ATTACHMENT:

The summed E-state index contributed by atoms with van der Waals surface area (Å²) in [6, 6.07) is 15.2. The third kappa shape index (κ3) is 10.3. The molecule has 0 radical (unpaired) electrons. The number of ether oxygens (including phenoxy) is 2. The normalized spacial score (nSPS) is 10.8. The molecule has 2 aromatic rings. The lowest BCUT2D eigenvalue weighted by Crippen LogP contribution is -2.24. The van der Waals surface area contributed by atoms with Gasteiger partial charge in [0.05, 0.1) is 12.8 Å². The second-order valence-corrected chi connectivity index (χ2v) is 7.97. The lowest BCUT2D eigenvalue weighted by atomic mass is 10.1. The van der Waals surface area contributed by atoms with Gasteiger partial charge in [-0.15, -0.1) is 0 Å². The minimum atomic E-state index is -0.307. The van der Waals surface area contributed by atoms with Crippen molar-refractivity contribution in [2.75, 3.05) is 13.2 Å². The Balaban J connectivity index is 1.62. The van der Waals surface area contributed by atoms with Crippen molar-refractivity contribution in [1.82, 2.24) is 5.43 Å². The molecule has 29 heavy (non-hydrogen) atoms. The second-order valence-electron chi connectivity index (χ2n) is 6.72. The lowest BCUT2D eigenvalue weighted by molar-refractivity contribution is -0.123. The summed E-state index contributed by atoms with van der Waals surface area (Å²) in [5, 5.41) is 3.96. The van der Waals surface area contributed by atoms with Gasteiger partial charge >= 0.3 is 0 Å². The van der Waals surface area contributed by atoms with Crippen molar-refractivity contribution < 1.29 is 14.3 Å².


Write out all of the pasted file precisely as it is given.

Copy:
The summed E-state index contributed by atoms with van der Waals surface area (Å²) in [6, 6.07) is 15.2. The third kappa shape index (κ3) is 10.3. The molecule has 0 radical (unpaired) electrons. The number of ether oxygens (including phenoxy) is 2. The normalized spacial score (nSPS) is 10.8. The molecule has 2 aromatic rings. The lowest BCUT2D eigenvalue weighted by Crippen LogP contribution is -2.24. The van der Waals surface area contributed by atoms with Gasteiger partial charge in [0.05, 0.1) is 12.8 Å². The second-order valence-corrected chi connectivity index (χ2v) is 7.97. The lowest BCUT2D eigenvalue weighted by atomic mass is 10.1. The van der Waals surface area contributed by atoms with Gasteiger partial charge in [-0.15, -0.1) is 0 Å². The minimum atomic E-state index is -0.307. The van der Waals surface area contributed by atoms with Crippen molar-refractivity contribution in [2.75, 3.05) is 13.2 Å². The Balaban J connectivity index is 1.62. The van der Waals surface area contributed by atoms with Crippen molar-refractivity contribution in [1.82, 2.24) is 5.43 Å². The molecule has 29 heavy (non-hydrogen) atoms. The second-order valence-electron chi connectivity index (χ2n) is 6.72. The lowest BCUT2D eigenvalue weighted by molar-refractivity contribution is -0.123. The summed E-state index contributed by atoms with van der Waals surface area (Å²) in [5, 5.41) is 3.96. The van der Waals surface area contributed by atoms with Gasteiger partial charge >= 0.3 is 0 Å². The van der Waals surface area contributed by atoms with Crippen molar-refractivity contribution < 1.29 is 14.3 Å².